Life as art: Kent watercolorist lives her dream

Watercolorist Ann Breckon is finally living her dream — a life devoted to art.

  • BY Wire Service
  • Tuesday, August 12, 2008 1:23pm
  • Life
Ann Breckon works on a large-scale watercolor scene in her private studio in Kent July 23. Breckon is a featured artist in the “Paint Out Loud” Women Painters of Washington exhibit

Ann Breckon works on a large-scale watercolor scene in her private studio in Kent July 23. Breckon is a featured artist in the “Paint Out Loud” Women Painters of Washington exhibit

Watercolorist Ann Breckon is finally living her dream — a life devoted to art.

Last spring, Breckon sold her Bellevue home, bought an RV and drove off to paint the sunset … and the mountains, and anything else that struck her fancy. She returned from the road trip last fall, found a small home in Federal Way, and set up shop in a 1,000-square-foot studio on Central Avenue in Kent.

“I simplified my life so I could devote more time to art,” Breckon said, during an interview at her private studio. She joked that when people ask where she lives, she tells them, “I sleep in Federal Way; I live in Kent.”

A passion for art shows up in even a casual glance through Breckon’s portfolio. She paints virtually everything she can see — still lifes, landscapes, portraits, florals.

“I’m fascinated by everything,” she said. “It is a wonderful experience to be an artist, painting things I think are beautiful, and making them more beautiful. You’re always driving around looking for the best of things. You want to know, is that a cerulean sky? Is that a cobalt sky? You look at the textures on bushes and try to figure out how you would express them in paint.”

But art wasn’t always Breckon’s passion.

“My dad expected me to be a musician,” Breckon said. “He gave me my first cello at age 10.”

Breckon earned her bachelor’s degree in cello performance from University of Oregon in Eugene. Then she married, and for nearly a decade, taught piano to supplement the family income.

Watercolors first entered Breckon’s life in 1982, when, as a mother of young twins, she enrolled in a beginning watercolor class at Bellevue Community College.

“I needed a mommy’s night out,” she said.

She finished the class, then took it again. And again. And again. Breckon estimated that she took the beginning watercolor class six times, partly because she enjoyed it so much, and partly because the community college didn’t offer any more advanced watercolor classes.

A family crisis, in the form of divorce, finally pushed Breckon into the role of professional artist.

With five of her six children still living at home, Breckon found herself as a single parent, trying to make ends meet. Piano lessons helped pay the bills, but they consumed the after-school time she wanted to give to her children. That’s when she began to think seriously about art as a paying career.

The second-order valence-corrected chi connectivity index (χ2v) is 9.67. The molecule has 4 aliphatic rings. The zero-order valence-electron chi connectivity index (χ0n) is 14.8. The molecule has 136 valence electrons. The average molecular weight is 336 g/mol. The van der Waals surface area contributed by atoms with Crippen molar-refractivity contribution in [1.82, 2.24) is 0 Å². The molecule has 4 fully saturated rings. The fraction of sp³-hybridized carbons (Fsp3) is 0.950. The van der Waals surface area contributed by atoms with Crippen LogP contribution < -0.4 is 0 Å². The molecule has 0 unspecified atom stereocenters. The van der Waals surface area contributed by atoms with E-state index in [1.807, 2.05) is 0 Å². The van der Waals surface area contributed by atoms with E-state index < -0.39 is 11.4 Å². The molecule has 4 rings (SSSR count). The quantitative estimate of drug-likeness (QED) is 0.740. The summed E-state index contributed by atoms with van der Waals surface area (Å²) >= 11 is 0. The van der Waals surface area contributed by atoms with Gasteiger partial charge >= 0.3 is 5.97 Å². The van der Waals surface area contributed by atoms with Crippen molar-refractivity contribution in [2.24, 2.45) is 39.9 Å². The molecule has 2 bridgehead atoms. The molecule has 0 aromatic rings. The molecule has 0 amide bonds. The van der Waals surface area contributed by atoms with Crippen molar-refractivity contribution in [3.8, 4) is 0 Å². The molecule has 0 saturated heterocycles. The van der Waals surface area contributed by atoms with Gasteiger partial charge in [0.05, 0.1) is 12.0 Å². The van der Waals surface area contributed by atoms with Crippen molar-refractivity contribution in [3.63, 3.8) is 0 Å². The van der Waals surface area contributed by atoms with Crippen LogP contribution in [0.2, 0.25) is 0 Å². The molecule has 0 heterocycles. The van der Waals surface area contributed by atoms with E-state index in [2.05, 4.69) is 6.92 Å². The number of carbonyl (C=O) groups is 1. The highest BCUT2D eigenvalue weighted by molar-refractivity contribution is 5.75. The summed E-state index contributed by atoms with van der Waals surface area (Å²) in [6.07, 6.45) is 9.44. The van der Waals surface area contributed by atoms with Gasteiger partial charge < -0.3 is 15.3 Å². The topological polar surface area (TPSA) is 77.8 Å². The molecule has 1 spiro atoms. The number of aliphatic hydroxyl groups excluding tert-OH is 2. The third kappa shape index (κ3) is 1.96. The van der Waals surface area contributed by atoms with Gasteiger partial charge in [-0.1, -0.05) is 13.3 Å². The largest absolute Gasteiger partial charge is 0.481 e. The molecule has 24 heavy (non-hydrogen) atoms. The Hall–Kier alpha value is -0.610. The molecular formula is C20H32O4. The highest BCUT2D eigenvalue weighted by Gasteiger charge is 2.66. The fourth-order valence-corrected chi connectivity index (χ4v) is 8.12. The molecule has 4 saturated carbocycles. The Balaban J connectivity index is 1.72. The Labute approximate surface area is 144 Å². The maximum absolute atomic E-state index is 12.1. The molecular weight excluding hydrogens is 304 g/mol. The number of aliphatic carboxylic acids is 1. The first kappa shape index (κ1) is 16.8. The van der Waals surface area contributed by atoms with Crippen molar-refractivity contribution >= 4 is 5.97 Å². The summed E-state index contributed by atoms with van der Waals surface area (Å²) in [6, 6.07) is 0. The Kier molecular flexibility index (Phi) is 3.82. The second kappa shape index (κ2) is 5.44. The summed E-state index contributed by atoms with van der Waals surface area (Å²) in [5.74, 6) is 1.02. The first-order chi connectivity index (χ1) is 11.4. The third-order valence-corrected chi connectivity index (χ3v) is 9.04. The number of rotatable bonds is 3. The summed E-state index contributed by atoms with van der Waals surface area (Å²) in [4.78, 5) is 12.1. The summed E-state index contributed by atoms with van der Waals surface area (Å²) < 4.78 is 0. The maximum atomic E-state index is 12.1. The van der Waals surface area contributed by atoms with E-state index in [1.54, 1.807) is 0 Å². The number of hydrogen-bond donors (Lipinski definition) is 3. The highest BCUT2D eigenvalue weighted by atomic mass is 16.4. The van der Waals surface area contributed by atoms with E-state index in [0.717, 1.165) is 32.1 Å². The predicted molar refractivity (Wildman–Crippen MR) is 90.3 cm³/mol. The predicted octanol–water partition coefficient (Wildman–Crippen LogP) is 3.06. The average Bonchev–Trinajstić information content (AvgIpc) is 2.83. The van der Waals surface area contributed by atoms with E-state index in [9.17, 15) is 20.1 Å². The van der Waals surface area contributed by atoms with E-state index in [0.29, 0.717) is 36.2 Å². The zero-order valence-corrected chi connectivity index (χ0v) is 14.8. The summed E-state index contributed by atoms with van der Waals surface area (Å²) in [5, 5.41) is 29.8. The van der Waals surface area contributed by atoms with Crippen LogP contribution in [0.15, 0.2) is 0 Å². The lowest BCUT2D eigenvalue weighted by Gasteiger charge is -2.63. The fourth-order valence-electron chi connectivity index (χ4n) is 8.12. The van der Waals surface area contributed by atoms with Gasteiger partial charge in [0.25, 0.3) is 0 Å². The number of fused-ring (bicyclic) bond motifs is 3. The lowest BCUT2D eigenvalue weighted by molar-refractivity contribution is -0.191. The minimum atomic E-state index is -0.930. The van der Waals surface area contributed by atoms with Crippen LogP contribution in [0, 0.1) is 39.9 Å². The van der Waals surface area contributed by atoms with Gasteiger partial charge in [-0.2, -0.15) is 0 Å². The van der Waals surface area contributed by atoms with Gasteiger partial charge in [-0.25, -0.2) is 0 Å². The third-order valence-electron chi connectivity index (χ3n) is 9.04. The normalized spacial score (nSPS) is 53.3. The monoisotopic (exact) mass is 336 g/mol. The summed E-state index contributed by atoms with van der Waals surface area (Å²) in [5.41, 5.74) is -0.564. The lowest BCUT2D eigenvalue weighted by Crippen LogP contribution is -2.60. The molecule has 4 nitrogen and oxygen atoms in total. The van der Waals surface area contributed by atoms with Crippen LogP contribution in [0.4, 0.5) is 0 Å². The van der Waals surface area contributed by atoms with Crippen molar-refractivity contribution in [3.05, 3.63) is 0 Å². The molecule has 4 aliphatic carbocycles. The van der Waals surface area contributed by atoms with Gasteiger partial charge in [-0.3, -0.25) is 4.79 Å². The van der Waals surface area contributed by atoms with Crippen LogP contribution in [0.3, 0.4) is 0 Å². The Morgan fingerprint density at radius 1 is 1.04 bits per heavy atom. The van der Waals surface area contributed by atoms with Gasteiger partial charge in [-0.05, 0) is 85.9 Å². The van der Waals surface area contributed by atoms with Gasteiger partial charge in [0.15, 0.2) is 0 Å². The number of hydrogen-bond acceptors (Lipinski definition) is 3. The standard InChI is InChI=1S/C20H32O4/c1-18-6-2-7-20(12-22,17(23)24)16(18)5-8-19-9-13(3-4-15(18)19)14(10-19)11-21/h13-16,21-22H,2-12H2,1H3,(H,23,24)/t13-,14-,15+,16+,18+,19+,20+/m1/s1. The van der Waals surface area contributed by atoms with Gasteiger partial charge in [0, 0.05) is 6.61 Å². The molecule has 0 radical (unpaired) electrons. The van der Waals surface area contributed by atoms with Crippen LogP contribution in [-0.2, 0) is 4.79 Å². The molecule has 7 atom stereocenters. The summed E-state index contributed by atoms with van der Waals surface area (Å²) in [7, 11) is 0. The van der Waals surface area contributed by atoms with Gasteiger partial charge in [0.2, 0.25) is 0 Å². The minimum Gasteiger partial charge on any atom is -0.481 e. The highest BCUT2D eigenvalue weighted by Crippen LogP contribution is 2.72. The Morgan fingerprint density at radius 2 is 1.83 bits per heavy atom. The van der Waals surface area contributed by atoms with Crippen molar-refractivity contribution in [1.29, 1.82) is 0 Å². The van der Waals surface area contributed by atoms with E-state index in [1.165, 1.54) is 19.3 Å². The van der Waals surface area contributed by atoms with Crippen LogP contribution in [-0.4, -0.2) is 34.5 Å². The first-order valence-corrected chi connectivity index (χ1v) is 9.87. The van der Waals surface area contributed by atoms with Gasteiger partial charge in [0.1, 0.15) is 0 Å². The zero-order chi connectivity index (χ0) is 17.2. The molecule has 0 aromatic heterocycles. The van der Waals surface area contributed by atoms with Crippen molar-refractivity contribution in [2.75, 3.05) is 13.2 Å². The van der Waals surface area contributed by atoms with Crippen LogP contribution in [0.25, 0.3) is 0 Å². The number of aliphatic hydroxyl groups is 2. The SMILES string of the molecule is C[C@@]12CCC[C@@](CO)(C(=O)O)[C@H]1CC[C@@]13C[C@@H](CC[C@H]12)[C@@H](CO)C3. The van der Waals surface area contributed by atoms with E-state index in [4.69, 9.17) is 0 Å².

“I thought, I can’t teach piano lessons late at night, but I can paint late at night,” she said. “So I painted until two in the morning.”

Breckon got her business license in 1993, and as she put it, “I’ve been painting and teaching (painting) full-tilt since then.”

Now that all her children are grown, Breckon said she decided to strip her life of everything superfluous and throw herself into her art full-time. She spends most days either working in her studio, or out and about gathering new ideas for paintings.

“I’ve been working a lot lately in series,” she said, spreading out several groups of paintings she’s done treating a single object or scene in various different ways. She painted a calla lily, for instance, from different angles — front, back, underneath, and up-close — using some unusual angles to make each painting unique.

“When I work on a series, I’m forced to be creative,” she said.

Breckon also takes pains to make sure that her watercolors stand the test of time as well as any oil painting. She uses only archival-quality cotton paper, and pigments with the highest possible lightfastness rating.

“My watercolors actually should outlast the oils,” she said.

And speaking of going toe-to-toe with oil paintings, that’s what some of Breckon’s works will be doing for the next few months in a gallery display in Seattle. Breckon is one of about 25 women artists featured at the latest Women Painters of Washington exhibit, “Painting Out Loud,” which runs through Oct. 31 in the third floor gallery at Columbia Center, 701 Fifth Ave.

Apart from the Seattle exhibit, Breckon said she’s not showing works in any galleries at the moment.

Instead, Breckon is opening her studio to interior designers, by appointment, to find paintings for their clients’ homes. She’s also doing inventory of all her paintings, in order to start selling some online.

Breckon still teaches watercolor classes at the two Daniel Smith stores: at 15112 N.E. 24th St., in Bellevue, and at 4150 First Ave. S., in Seattle. Class information will be available soon on her Web site, www.annbreckon.com.

For more information about Breckon’s artwork or classes, e-mail her at annbreckon@gmail.com.

On display

Some of Ann Breckon’s watercolors are featured in the Women Painters of Washington “Painting Out Loud” exhibit.

Where: Columbia Center’s third floor gallery, 701 Fifth Ave., Seattle.

When: 10 a.m.-4 p.m. weekdays through Oct. 31.

Cost: Free.

Gallery info: 206-624-0543.


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